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USPS cannot guarantee Michigan’s mail-in votes will arrive in time to be counted

PONTIAC, Mich. – The U.S. Postal Service is warning states coast to coast that it cannot guarantee all ballots cast by mail for the November election will arrive in time to be counted, even if mailed by state deadlines, raising the possibility that millions of voters could be disenfranchised.

The new development has Michigan Secretary of State Jocelyn Benson concerned.

RELATED: Michigan US Sen. Peters launches investigation into Postal Service delays

The warning was in a letter sent to 46 states and Washington, DC. The letter was dated at the end of July, but didn’t come to light until this week. It’s only compounded fears that with more people than ever before voting by mail this year that votes simply won’t be counted.

Related: Mail could be delayed as new postal boss pushes cost-cutting

“It is not reliable and there are lot of variables and uncertainties that are evolving hour-to-hour, day-to-day,” Benson said. “I’m deeply concerned about that.”

The Postal Service sent Benson’s office a letter that said Michigan’s vote-by-mail laws are “incongruous” with USPS standards and that the ballot deadlines create a mismatch with delivery.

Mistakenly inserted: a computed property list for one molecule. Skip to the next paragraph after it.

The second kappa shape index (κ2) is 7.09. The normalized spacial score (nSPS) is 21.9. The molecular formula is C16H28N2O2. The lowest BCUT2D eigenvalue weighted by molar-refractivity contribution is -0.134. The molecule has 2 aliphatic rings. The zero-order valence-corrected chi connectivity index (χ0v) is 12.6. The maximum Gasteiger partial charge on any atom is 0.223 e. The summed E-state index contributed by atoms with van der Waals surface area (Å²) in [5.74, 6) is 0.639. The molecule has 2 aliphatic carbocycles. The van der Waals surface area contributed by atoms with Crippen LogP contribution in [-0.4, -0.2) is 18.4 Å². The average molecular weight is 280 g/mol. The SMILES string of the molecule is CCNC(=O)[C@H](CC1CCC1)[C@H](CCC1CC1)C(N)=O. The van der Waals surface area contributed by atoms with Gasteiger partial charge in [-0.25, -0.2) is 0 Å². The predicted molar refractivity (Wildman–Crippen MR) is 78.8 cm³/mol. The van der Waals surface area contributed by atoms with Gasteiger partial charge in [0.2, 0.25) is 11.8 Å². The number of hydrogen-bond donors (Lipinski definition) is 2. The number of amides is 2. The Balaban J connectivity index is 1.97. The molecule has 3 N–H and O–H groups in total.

“This is not the time for the Postal Service to give up on its responsibility to serve,” Benson said.

Q&A: What’s happening at the US Postal Service, and why?

Benson has been critical of the federal push back to what some have called deliberate delays to suppress voting. The new post master general calling those delays unintended consequences to budget cuts.

On top of delays, the Post Office have been steadily building after new rules about overtime that went into effect and as the USPS has begun removing critical time saving sorting machines. According to new numbers from the Washington Post, inside the USPS Michigan Metroplex in Pontiac -- one of the busiest in the country -- more than 394,000 pieces of mail are going unsorted every hour.

Benson also revealed the Postal Service has started removing official blue mailboxes from states like Maine and Montana after she talked to other secretaries of state.

“If the post office is removing mailboxes on streets across Michigan, that’s of concern to all of us who are concerned about mail delivery and particularly the timing like this, when more citizens are voting by mail than ever before,” Benson said.

Related: Wealthy donors pour millions into fight over mail-in voting

Benson’s office is asking anyone who sees the post office removing mailboxes to report those sightings to her office.

Rep. Elissa Slotkin called Saturday for the House Oversight Committee to hold hearings with senior leadership at the U.S. Postal Service.

“The delays from the post office are currently the number one issue people are raising with me in person, on our office phones, and via mail,” Slotkin said. “USPS leadership should have to publicly explain their recent staffing and operational changes that have led to mail slow-downs, and directly respond to Americans’ urgent questions about getting mailed prescriptions, carrying out normal business, and making sure our absentee votes are counted in November.”


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